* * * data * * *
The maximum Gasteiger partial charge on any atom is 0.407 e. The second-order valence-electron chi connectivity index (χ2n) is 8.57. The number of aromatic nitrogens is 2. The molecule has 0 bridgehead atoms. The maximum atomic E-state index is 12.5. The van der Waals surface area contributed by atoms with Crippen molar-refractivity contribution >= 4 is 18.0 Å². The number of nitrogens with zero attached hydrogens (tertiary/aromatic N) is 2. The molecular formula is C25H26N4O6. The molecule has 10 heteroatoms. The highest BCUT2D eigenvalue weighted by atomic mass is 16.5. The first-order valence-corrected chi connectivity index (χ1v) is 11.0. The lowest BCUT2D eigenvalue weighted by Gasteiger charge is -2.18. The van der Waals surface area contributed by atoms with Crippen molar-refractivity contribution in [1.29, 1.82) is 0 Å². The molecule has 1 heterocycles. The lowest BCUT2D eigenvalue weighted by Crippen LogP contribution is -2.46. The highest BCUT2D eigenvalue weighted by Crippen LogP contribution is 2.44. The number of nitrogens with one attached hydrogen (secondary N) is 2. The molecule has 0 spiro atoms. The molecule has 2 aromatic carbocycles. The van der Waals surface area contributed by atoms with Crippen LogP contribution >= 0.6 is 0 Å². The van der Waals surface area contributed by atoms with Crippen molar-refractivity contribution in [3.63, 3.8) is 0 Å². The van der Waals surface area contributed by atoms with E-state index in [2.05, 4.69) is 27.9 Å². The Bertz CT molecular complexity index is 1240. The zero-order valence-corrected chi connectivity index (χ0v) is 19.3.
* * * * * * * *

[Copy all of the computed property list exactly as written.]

The maximum Gasteiger partial charge on any atom is 0.407 e. The second-order valence-electron chi connectivity index (χ2n) is 8.57. The number of aromatic nitrogens is 2. The molecule has 0 bridgehead atoms. The maximum atomic E-state index is 12.5. The van der Waals surface area contributed by atoms with Crippen molar-refractivity contribution >= 4 is 18.0 Å². The number of nitrogens with zero attached hydrogens (tertiary/aromatic N) is 2. The molecular formula is C25H26N4O6. The molecule has 10 heteroatoms. The highest BCUT2D eigenvalue weighted by atomic mass is 16.5. The first-order valence-corrected chi connectivity index (χ1v) is 11.0. The lowest BCUT2D eigenvalue weighted by Gasteiger charge is -2.18. The van der Waals surface area contributed by atoms with Crippen molar-refractivity contribution in [1.29, 1.82) is 0 Å². The molecule has 1 heterocycles. The lowest BCUT2D eigenvalue weighted by Crippen LogP contribution is -2.46. The highest BCUT2D eigenvalue weighted by Crippen LogP contribution is 2.44. The number of nitrogens with one attached hydrogen (secondary N) is 2. The molecule has 0 spiro atoms. The molecule has 2 aromatic carbocycles. The van der Waals surface area contributed by atoms with Crippen LogP contribution >= 0.6 is 0 Å². The van der Waals surface area contributed by atoms with Crippen molar-refractivity contribution in [3.63, 3.8) is 0 Å². The van der Waals surface area contributed by atoms with E-state index in [2.05, 4.69) is 27.9 Å². The Bertz CT molecular complexity index is 1240. The zero-order valence-corrected chi connectivity index (χ0v) is 19.3.